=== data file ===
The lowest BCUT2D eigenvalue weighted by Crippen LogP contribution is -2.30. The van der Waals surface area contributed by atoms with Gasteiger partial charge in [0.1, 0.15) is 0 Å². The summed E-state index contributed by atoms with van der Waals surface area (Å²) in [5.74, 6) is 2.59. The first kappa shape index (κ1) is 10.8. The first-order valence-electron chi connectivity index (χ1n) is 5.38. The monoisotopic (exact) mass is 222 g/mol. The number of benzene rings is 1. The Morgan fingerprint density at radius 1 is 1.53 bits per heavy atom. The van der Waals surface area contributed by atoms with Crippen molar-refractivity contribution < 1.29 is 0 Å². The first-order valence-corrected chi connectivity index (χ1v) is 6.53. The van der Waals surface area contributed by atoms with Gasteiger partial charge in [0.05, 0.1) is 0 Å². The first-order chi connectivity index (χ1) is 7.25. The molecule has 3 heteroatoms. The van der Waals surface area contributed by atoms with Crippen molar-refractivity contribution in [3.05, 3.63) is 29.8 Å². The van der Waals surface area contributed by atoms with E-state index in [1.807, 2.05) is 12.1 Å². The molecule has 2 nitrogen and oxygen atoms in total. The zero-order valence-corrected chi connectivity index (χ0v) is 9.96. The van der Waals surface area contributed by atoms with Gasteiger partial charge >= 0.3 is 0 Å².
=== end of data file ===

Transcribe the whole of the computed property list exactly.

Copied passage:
The lowest BCUT2D eigenvalue weighted by Crippen LogP contribution is -2.30. The van der Waals surface area contributed by atoms with Gasteiger partial charge in [0.1, 0.15) is 0 Å². The summed E-state index contributed by atoms with van der Waals surface area (Å²) in [5.74, 6) is 2.59. The first kappa shape index (κ1) is 10.8. The first-order valence-electron chi connectivity index (χ1n) is 5.38. The monoisotopic (exact) mass is 222 g/mol. The number of benzene rings is 1. The Morgan fingerprint density at radius 1 is 1.53 bits per heavy atom. The van der Waals surface area contributed by atoms with Crippen molar-refractivity contribution < 1.29 is 0 Å². The first-order valence-corrected chi connectivity index (χ1v) is 6.53. The van der Waals surface area contributed by atoms with Gasteiger partial charge in [0.05, 0.1) is 0 Å². The first-order chi connectivity index (χ1) is 7.25. The molecule has 3 heteroatoms. The van der Waals surface area contributed by atoms with Crippen molar-refractivity contribution in [3.05, 3.63) is 29.8 Å². The van der Waals surface area contributed by atoms with E-state index in [1.807, 2.05) is 12.1 Å². The molecule has 2 nitrogen and oxygen atoms in total. The zero-order valence-corrected chi connectivity index (χ0v) is 9.96. The van der Waals surface area contributed by atoms with Gasteiger partial charge >= 0.3 is 0 Å².